What to eat, when
As your hormonal levels fluctuate through your menstrual cycle, symptoms and even tendency towards certain injuries can increase. For instance, as oestrogen and progesterone levels decrease, there's an increase in prostoglandins, which can drive an inflammatory response. So helping alleviate such symptoms by optimising your diet can help, and reduce the severity of symptoms. Read on for more details of each phase.
From the first day of your period, considered day one of your cycle
Your hormone levels are at their lowest, triggering an inflammatory response. Your white cell count is also lower, increasing risk of illness. Boost iron levels with iron-rich foods like leafy green veg, beef, and beans. Include anti-inflammatory foods such as vegetables, nuts, seeds and salmon. Foods rich in omega-3s can also help alleviate symptoms – flaxseeds and chiaseeds, oily fish, walnuts. Your body is mainly using carbs for fuel, so up your carb intake before your longer runs.
The Follicular phase begins after your period ends. Oestrogen levels start to increase in preparation for releasing an egg (ovulation). Ovulation occurs right at the end of this phase.
Your oestrogen levels rise but your progesterone is very low. You will probably find that your energy levels rise, so you can train harder but this needs to be supported by your diet. Include sources of collagen to aid soft-tissue recovery – kiwi fruit, berries, almonds and avocados. Add foods rich in vitamin C to help with muscle, tendon and ligament recovery. Consume protein after intensive sessions: eggs, cottage cheese, peanut butter or lean chicken.
The luteal phase is often called the "high hormone phase", as there is lots of progesterone and oestrogen circulating around your body.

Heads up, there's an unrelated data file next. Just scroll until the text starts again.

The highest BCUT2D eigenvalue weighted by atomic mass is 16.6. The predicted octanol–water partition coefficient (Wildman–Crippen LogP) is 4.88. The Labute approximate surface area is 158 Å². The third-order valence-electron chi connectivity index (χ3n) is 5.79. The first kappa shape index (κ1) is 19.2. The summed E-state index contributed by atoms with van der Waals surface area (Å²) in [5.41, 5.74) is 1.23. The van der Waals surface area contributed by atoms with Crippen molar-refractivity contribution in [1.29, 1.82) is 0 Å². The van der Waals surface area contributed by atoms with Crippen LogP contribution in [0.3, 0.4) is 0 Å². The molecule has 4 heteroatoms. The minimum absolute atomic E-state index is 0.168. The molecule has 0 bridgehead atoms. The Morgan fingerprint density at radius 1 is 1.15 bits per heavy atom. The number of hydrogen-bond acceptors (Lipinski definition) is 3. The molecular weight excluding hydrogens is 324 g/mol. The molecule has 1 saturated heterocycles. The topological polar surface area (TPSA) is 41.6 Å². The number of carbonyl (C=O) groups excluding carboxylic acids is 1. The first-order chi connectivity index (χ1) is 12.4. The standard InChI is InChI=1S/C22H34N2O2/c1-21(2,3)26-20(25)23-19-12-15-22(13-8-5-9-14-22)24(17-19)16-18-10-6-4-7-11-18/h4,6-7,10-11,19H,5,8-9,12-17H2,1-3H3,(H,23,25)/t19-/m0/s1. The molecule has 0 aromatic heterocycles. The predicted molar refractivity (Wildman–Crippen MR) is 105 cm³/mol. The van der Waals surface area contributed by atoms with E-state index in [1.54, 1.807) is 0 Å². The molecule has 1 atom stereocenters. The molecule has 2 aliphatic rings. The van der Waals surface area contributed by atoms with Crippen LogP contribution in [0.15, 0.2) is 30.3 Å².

Hormone levels rise. You may feel less 'strong' and have an increased heart rate and appetite. For moderate exercise your body is using fats as its main fuel source, so increase your intake of healthy fats such as oily fish, unsalted nuts, seeds and avocados. If your run is over an hour, consider mid run carbs. Muscle breakdown may increase, so aid recovery with a protein-rich snack within 30 minutes of your run. Blood sugar levels may unstable, so reduce dips by including protein with every meal.
The premenstrual phase, which happens just before you start your period.
Hormones decline sharply, with the inflammatory response causing PMS (pre-menstrual syndrome) symptoms. Near the end of this phase, your body switches from fats to carbs for fuel, so up your carbs. Counter cravings with protein-rich foods and slow-release carbs. Fruit, veg, eggs, nuts and other foods high in anti-inflammatories can help reduce symptoms. Avoid foods high in saturated fats, as these may worsen symptoms. Not sleeping? Try foods rich in melatonin, eg bananas and oats.
You Might Also Like